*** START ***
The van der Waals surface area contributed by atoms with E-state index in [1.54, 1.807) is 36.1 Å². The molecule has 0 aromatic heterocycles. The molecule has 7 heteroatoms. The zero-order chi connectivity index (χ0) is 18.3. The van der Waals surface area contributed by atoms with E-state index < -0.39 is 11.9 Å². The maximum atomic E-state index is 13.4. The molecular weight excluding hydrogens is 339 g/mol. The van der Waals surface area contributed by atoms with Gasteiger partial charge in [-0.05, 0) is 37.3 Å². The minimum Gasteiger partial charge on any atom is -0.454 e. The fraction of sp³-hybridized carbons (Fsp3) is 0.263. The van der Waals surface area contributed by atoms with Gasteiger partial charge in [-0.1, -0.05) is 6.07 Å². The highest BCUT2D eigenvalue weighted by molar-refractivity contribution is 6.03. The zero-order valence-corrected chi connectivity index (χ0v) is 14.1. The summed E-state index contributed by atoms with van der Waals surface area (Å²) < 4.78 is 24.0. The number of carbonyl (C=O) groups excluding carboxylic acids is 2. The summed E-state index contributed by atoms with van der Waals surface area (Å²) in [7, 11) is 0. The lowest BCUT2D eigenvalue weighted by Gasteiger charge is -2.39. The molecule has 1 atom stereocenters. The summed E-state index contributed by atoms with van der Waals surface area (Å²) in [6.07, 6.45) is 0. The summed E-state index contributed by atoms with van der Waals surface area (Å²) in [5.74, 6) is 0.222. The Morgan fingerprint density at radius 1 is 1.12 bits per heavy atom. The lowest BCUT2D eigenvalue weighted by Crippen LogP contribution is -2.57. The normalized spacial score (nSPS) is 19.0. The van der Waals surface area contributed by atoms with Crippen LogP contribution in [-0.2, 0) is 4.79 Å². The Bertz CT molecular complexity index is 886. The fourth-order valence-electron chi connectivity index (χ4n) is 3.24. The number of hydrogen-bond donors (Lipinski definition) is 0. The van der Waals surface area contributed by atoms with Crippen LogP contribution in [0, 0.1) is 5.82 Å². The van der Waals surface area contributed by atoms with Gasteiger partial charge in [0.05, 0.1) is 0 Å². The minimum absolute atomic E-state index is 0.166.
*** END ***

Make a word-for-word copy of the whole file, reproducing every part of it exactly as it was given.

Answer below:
The van der Waals surface area contributed by atoms with E-state index in [1.54, 1.807) is 36.1 Å². The molecule has 0 aromatic heterocycles. The molecule has 7 heteroatoms. The zero-order chi connectivity index (χ0) is 18.3. The van der Waals surface area contributed by atoms with E-state index < -0.39 is 11.9 Å². The maximum atomic E-state index is 13.4. The molecular weight excluding hydrogens is 339 g/mol. The van der Waals surface area contributed by atoms with Gasteiger partial charge in [-0.05, 0) is 37.3 Å². The minimum Gasteiger partial charge on any atom is -0.454 e. The fraction of sp³-hybridized carbons (Fsp3) is 0.263. The van der Waals surface area contributed by atoms with Gasteiger partial charge in [-0.1, -0.05) is 6.07 Å². The highest BCUT2D eigenvalue weighted by molar-refractivity contribution is 6.03. The zero-order valence-corrected chi connectivity index (χ0v) is 14.1. The summed E-state index contributed by atoms with van der Waals surface area (Å²) < 4.78 is 24.0. The number of carbonyl (C=O) groups excluding carboxylic acids is 2. The summed E-state index contributed by atoms with van der Waals surface area (Å²) in [7, 11) is 0. The lowest BCUT2D eigenvalue weighted by Gasteiger charge is -2.39. The molecule has 1 atom stereocenters. The summed E-state index contributed by atoms with van der Waals surface area (Å²) in [6.07, 6.45) is 0. The summed E-state index contributed by atoms with van der Waals surface area (Å²) in [5.74, 6) is 0.222. The Morgan fingerprint density at radius 1 is 1.12 bits per heavy atom. The lowest BCUT2D eigenvalue weighted by Crippen LogP contribution is -2.57. The normalized spacial score (nSPS) is 19.0. The van der Waals surface area contributed by atoms with Crippen LogP contribution in [-0.2, 0) is 4.79 Å². The Bertz CT molecular complexity index is 886. The fourth-order valence-electron chi connectivity index (χ4n) is 3.24. The number of hydrogen-bond donors (Lipinski definition) is 0. The van der Waals surface area contributed by atoms with Crippen LogP contribution in [0, 0.1) is 5.82 Å². The van der Waals surface area contributed by atoms with Gasteiger partial charge in [0.05, 0.1) is 0 Å². The minimum absolute atomic E-state index is 0.166.